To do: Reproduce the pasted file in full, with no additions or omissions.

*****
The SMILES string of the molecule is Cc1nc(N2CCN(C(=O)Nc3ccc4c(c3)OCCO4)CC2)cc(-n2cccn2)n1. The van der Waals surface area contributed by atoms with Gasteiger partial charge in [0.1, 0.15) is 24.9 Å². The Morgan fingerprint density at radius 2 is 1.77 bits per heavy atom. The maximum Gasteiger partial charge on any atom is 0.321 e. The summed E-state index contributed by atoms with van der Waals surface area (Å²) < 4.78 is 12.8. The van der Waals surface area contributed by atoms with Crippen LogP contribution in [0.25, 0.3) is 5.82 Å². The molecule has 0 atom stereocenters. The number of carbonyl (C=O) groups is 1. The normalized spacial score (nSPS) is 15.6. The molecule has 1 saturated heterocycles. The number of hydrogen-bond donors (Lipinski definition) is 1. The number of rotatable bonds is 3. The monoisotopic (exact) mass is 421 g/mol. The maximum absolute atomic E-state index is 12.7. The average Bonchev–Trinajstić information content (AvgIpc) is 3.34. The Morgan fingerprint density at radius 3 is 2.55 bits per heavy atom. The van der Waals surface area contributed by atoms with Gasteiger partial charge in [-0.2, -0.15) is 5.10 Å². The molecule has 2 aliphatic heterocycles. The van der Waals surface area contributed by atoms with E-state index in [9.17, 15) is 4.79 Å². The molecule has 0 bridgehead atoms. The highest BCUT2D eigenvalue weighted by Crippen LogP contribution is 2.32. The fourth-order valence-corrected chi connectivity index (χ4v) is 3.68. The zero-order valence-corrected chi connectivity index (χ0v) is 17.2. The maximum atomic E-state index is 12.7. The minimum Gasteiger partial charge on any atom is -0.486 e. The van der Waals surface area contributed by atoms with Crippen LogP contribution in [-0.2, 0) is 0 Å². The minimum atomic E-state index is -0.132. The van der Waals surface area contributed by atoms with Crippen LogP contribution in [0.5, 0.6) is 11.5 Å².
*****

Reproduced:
The SMILES string of the molecule is Cc1nc(N2CCN(C(=O)Nc3ccc4c(c3)OCCO4)CC2)cc(-n2cccn2)n1. The van der Waals surface area contributed by atoms with Gasteiger partial charge in [0.1, 0.15) is 24.9 Å². The Morgan fingerprint density at radius 2 is 1.77 bits per heavy atom. The maximum Gasteiger partial charge on any atom is 0.321 e. The summed E-state index contributed by atoms with van der Waals surface area (Å²) < 4.78 is 12.8. The van der Waals surface area contributed by atoms with Crippen LogP contribution in [0.25, 0.3) is 5.82 Å². The molecule has 0 atom stereocenters. The number of carbonyl (C=O) groups is 1. The normalized spacial score (nSPS) is 15.6. The molecule has 1 saturated heterocycles. The number of hydrogen-bond donors (Lipinski definition) is 1. The number of rotatable bonds is 3. The monoisotopic (exact) mass is 421 g/mol. The maximum absolute atomic E-state index is 12.7. The average Bonchev–Trinajstić information content (AvgIpc) is 3.34. The Morgan fingerprint density at radius 3 is 2.55 bits per heavy atom. The van der Waals surface area contributed by atoms with Gasteiger partial charge in [-0.2, -0.15) is 5.10 Å². The molecule has 2 aliphatic heterocycles. The van der Waals surface area contributed by atoms with E-state index in [9.17, 15) is 4.79 Å². The molecule has 0 bridgehead atoms. The highest BCUT2D eigenvalue weighted by Crippen LogP contribution is 2.32. The fourth-order valence-corrected chi connectivity index (χ4v) is 3.68. The zero-order valence-corrected chi connectivity index (χ0v) is 17.2. The maximum atomic E-state index is 12.7. The minimum Gasteiger partial charge on any atom is -0.486 e. The van der Waals surface area contributed by atoms with Crippen LogP contribution in [-0.2, 0) is 0 Å². The minimum atomic E-state index is -0.132. The van der Waals surface area contributed by atoms with Crippen LogP contribution in [0.5, 0.6) is 11.5 Å².